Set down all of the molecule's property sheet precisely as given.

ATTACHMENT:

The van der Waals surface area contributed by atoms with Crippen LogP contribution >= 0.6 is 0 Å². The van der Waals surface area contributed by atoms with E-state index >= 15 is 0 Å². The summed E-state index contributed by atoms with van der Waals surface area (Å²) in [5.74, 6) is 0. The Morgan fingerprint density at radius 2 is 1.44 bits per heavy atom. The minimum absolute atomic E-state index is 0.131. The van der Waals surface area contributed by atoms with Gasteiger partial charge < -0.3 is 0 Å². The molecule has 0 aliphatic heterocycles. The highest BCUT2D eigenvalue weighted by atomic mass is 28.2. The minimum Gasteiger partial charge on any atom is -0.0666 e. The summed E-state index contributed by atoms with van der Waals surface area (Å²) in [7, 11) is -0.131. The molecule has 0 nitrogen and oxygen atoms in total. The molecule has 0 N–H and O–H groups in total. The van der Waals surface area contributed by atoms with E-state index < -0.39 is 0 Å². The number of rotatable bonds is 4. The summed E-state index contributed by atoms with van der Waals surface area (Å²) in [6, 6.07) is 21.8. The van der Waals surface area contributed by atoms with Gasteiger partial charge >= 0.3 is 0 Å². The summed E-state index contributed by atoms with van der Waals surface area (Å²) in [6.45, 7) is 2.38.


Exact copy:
The van der Waals surface area contributed by atoms with Crippen LogP contribution >= 0.6 is 0 Å². The van der Waals surface area contributed by atoms with E-state index >= 15 is 0 Å². The summed E-state index contributed by atoms with van der Waals surface area (Å²) in [5.74, 6) is 0. The Morgan fingerprint density at radius 2 is 1.44 bits per heavy atom. The minimum absolute atomic E-state index is 0.131. The van der Waals surface area contributed by atoms with Gasteiger partial charge < -0.3 is 0 Å². The molecule has 0 aliphatic heterocycles. The highest BCUT2D eigenvalue weighted by atomic mass is 28.2. The minimum Gasteiger partial charge on any atom is -0.0666 e. The summed E-state index contributed by atoms with van der Waals surface area (Å²) in [7, 11) is -0.131. The molecule has 0 nitrogen and oxygen atoms in total. The molecule has 0 N–H and O–H groups in total. The van der Waals surface area contributed by atoms with E-state index < -0.39 is 0 Å². The number of rotatable bonds is 4. The summed E-state index contributed by atoms with van der Waals surface area (Å²) in [6, 6.07) is 21.8. The van der Waals surface area contributed by atoms with Gasteiger partial charge >= 0.3 is 0 Å². The summed E-state index contributed by atoms with van der Waals surface area (Å²) in [6.45, 7) is 2.38.